noun, plural al·le·gret·tos.
- allegro, l',
Origin of allegretto
Examples from the Web for allegretto
The Scherzo is clever and effective, and the Allegretto cantabile, though the last, is scarcely the best of the four movements.The Pianoforte Sonata|J.S. Shedlock
This Allegretto is continued until the theme is taken up in C minor.Life of Beethoven|Anton Schindler
Allegretto energicamente, two-four, a merry, quick-step movement of two eight-bar periods.Nicolo Paganini: His Life and Work|Stephen Samuel Stratton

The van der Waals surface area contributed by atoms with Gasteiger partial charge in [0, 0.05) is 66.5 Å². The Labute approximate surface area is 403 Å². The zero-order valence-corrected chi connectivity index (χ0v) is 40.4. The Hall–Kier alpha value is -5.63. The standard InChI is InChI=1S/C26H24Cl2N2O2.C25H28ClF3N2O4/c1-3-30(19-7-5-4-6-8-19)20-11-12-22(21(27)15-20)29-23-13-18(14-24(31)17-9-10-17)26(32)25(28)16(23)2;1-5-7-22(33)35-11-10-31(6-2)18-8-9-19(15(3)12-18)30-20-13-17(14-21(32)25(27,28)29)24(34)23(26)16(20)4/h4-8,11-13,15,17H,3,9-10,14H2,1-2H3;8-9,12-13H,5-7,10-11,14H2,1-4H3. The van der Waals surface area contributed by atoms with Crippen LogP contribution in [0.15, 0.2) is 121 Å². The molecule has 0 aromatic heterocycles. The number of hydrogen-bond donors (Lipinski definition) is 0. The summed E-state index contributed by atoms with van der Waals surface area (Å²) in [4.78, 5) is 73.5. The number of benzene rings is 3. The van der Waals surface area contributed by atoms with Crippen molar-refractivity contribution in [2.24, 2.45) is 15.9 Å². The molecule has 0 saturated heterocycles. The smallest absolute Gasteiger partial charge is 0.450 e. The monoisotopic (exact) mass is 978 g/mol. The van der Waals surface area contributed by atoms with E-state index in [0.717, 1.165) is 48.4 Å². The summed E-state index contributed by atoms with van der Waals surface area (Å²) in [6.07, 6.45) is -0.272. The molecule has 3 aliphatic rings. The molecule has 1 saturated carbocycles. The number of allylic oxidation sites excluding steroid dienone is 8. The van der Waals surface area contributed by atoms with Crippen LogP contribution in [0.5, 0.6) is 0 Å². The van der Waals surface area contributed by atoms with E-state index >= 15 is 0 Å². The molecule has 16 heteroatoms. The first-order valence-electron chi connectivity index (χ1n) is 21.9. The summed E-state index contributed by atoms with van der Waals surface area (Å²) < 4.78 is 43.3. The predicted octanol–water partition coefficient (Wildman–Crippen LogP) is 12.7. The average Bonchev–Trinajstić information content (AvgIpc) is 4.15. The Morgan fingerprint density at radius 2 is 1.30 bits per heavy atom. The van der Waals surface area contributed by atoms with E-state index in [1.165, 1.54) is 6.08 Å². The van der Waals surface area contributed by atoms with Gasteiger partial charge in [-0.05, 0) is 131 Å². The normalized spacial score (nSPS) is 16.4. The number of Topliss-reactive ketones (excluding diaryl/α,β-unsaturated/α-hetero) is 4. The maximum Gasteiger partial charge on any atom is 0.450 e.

Simple as the Allegretto appears in its suggestion of halting dance, the intent in the episodes is of the subtlest.Symphonies and Their Meaning; Third Series, Modern Symphonies|Philip H. Goepp
The first of the Eastern dances (allegretto quasi andante) is based upon a Turkish song in 6-8 measure.The Russian Opera|Rosa Newmarch
noun plural -tos
Word Origin for allegretto
1740, from Italian allegretto, diminutive of allegro (q.v.).